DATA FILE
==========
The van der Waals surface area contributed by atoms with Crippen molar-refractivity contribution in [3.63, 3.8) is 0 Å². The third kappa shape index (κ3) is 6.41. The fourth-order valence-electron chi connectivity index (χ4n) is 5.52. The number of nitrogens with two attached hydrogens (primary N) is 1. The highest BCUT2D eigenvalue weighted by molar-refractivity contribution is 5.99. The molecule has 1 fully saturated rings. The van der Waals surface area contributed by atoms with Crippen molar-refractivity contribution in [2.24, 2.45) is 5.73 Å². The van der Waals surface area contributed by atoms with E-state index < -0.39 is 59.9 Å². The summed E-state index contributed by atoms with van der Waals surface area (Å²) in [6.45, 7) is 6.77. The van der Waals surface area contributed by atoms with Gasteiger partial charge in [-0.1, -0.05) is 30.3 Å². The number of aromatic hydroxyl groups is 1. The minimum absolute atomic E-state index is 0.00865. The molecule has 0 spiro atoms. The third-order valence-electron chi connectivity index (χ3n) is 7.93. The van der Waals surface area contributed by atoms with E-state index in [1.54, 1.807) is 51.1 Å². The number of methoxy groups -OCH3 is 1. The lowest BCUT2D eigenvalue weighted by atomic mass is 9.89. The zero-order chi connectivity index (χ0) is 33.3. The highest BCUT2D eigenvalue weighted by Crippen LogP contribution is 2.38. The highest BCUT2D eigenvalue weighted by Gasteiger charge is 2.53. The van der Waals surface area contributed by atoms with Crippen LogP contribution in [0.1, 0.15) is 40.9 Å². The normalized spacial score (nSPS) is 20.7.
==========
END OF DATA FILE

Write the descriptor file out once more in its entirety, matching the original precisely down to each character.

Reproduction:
The van der Waals surface area contributed by atoms with Crippen molar-refractivity contribution in [3.63, 3.8) is 0 Å². The third kappa shape index (κ3) is 6.41. The fourth-order valence-electron chi connectivity index (χ4n) is 5.52. The number of nitrogens with two attached hydrogens (primary N) is 1. The highest BCUT2D eigenvalue weighted by molar-refractivity contribution is 5.99. The molecule has 1 fully saturated rings. The van der Waals surface area contributed by atoms with Crippen molar-refractivity contribution in [2.24, 2.45) is 5.73 Å². The van der Waals surface area contributed by atoms with E-state index < -0.39 is 59.9 Å². The summed E-state index contributed by atoms with van der Waals surface area (Å²) in [6.45, 7) is 6.77. The van der Waals surface area contributed by atoms with Gasteiger partial charge in [-0.1, -0.05) is 30.3 Å². The number of aromatic hydroxyl groups is 1. The minimum absolute atomic E-state index is 0.00865. The molecule has 0 spiro atoms. The third-order valence-electron chi connectivity index (χ3n) is 7.93. The van der Waals surface area contributed by atoms with E-state index in [1.54, 1.807) is 51.1 Å². The number of methoxy groups -OCH3 is 1. The lowest BCUT2D eigenvalue weighted by atomic mass is 9.89. The zero-order chi connectivity index (χ0) is 33.3. The highest BCUT2D eigenvalue weighted by Crippen LogP contribution is 2.38. The highest BCUT2D eigenvalue weighted by Gasteiger charge is 2.53. The van der Waals surface area contributed by atoms with Crippen LogP contribution in [0.1, 0.15) is 40.9 Å². The normalized spacial score (nSPS) is 20.7.